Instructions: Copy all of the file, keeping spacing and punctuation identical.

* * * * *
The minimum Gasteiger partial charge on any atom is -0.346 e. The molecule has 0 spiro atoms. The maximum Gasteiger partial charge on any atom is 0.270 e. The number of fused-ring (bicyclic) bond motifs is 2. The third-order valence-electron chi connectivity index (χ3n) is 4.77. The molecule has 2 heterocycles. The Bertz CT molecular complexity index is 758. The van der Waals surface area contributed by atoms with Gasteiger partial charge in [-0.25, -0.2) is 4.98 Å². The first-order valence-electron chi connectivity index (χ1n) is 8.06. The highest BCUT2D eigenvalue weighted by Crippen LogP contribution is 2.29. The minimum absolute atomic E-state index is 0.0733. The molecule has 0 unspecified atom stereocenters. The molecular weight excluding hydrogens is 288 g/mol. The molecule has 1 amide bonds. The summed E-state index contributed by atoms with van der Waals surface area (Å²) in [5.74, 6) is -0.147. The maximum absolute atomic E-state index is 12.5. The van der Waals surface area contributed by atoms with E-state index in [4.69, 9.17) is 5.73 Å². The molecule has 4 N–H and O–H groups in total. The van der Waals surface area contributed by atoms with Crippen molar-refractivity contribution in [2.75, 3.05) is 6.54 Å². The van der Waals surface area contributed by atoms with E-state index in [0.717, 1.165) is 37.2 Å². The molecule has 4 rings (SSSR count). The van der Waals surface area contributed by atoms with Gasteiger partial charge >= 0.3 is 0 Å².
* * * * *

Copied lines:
The minimum Gasteiger partial charge on any atom is -0.346 e. The molecule has 0 spiro atoms. The maximum Gasteiger partial charge on any atom is 0.270 e. The number of fused-ring (bicyclic) bond motifs is 2. The third-order valence-electron chi connectivity index (χ3n) is 4.77. The molecule has 2 heterocycles. The Bertz CT molecular complexity index is 758. The van der Waals surface area contributed by atoms with Gasteiger partial charge in [-0.25, -0.2) is 4.98 Å². The first-order valence-electron chi connectivity index (χ1n) is 8.06. The highest BCUT2D eigenvalue weighted by Crippen LogP contribution is 2.29. The minimum absolute atomic E-state index is 0.0733. The molecule has 0 unspecified atom stereocenters. The molecular weight excluding hydrogens is 288 g/mol. The molecule has 1 amide bonds. The summed E-state index contributed by atoms with van der Waals surface area (Å²) in [5.74, 6) is -0.147. The maximum absolute atomic E-state index is 12.5. The van der Waals surface area contributed by atoms with E-state index in [4.69, 9.17) is 5.73 Å². The molecule has 4 N–H and O–H groups in total. The van der Waals surface area contributed by atoms with Crippen molar-refractivity contribution in [2.75, 3.05) is 6.54 Å². The van der Waals surface area contributed by atoms with E-state index in [0.717, 1.165) is 37.2 Å². The molecule has 4 rings (SSSR count). The van der Waals surface area contributed by atoms with Gasteiger partial charge >= 0.3 is 0 Å².